Fritz Lang became one of the earliest masters of filmmaking. Known mostly for such classic silents as Metropolis and Spies, Lang delivers a startling film definitely ahead of its time with M. This is also the very first film for the talented Peter Lorre who would later shine in Corman’s Poe series, and of course, along-side Bogart in The Maltese Falcon and Casablanca. M is a disturbing film that constantly assaults the viewer with stark images of a city’s underworld life. Th… portrayal of a child serial killer was incredibly bold for the time and is unsettling even today when audiences are almost numb to horrific acts of violence on our movie screens.
A serial killer of children is stalking the streets of 1930 Berlin. When public outcry forces the police to roust all criminal activity the city’s underworld unites in an unlikely alliance with the law to apprehend the criminal. When they finally corner the social monster a court is held. The criminals of Berlin must decide whether to kill him or turn him over to the law.
The film is presented in mono audio. This is a 1930’s film and one of the very first “talkies”. The dialogue is in German with English subtitles. Criterion performed an admirable job in creating a soundtrack remarkably clean for its vintage. Loud and high-pitched sounds are prone to distortion but the dialogue is very clear. Lorre’s maddening whistle is no less disturbing for the limitations of the 1930’s recording process.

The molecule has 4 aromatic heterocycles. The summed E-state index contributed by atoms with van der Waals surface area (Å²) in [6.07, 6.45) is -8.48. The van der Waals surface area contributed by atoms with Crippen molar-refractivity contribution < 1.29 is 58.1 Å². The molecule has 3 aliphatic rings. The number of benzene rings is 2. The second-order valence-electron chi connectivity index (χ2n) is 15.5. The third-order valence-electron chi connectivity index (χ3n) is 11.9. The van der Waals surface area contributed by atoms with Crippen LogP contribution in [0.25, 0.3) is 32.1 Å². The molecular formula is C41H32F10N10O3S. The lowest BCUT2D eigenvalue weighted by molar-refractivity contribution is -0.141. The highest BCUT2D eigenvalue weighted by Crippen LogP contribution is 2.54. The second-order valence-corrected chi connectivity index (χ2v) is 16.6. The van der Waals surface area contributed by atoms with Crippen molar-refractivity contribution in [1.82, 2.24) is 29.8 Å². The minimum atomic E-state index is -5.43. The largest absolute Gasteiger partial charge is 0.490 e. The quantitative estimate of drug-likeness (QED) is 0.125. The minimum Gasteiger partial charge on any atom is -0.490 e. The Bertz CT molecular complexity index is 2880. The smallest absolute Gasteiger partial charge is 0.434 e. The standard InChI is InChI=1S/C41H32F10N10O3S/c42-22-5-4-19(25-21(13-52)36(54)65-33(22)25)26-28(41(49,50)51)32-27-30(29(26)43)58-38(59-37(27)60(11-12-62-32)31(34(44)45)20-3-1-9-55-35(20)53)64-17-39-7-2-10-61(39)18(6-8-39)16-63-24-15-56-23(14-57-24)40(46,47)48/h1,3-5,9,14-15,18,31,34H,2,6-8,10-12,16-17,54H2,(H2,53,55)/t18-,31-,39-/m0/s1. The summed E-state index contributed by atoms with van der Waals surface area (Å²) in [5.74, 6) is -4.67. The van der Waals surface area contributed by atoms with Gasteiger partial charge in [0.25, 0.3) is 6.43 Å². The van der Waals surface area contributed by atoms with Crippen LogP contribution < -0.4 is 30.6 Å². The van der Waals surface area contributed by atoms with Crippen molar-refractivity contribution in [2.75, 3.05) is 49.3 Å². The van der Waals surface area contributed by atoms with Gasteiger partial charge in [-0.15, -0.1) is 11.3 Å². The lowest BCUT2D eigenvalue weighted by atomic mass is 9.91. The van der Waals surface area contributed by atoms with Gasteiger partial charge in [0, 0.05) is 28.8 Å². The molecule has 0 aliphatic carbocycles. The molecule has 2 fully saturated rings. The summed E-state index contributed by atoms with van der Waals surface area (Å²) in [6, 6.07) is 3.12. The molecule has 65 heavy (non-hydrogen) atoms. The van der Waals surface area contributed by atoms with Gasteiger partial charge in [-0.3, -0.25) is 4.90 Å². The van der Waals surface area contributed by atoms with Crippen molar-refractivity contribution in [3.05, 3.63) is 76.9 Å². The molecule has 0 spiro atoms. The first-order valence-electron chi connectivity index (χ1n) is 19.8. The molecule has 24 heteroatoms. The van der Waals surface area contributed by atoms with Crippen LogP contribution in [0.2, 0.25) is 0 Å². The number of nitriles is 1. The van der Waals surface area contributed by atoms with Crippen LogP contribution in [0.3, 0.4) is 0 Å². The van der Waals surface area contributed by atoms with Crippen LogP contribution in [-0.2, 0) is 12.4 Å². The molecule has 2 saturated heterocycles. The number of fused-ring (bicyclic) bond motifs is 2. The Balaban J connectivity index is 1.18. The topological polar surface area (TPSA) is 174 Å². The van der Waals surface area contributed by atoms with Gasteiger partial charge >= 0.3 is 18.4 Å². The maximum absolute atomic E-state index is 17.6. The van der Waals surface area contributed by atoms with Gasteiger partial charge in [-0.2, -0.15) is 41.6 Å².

M is presented in its original theatrical aspect ratio of 1.33:1 (full screen). The print had been restored in the mid 1990’s, but a lot of damage had been done by then. Criterion certainly did a handsome job with the DVD, and it is better than I would have expected. Most of the picture is clean. While there are plenty of scratches and score marks, overall the mood of the film survives intact. The shadow detail is as remarkable as it is vital to the film. There is a noticeable discoloration on the upper 1/3 of the screen for about 15 minutes in the middle of the film.
There are absolutely no bonus features on this disc.
If you have the patience to watch a black and white film in less than pristine condition, then M will be an experience you will not soon forget. It is very easy to imagine the story being told on more contemporary grounds. It isn’t hard to understand how Peter Lorre would become a true legend when you watch him whistle and sneer as we stalks another young girl to brutalize. A must have for students of early film M answers the fatal question: “Who is the murderer?”
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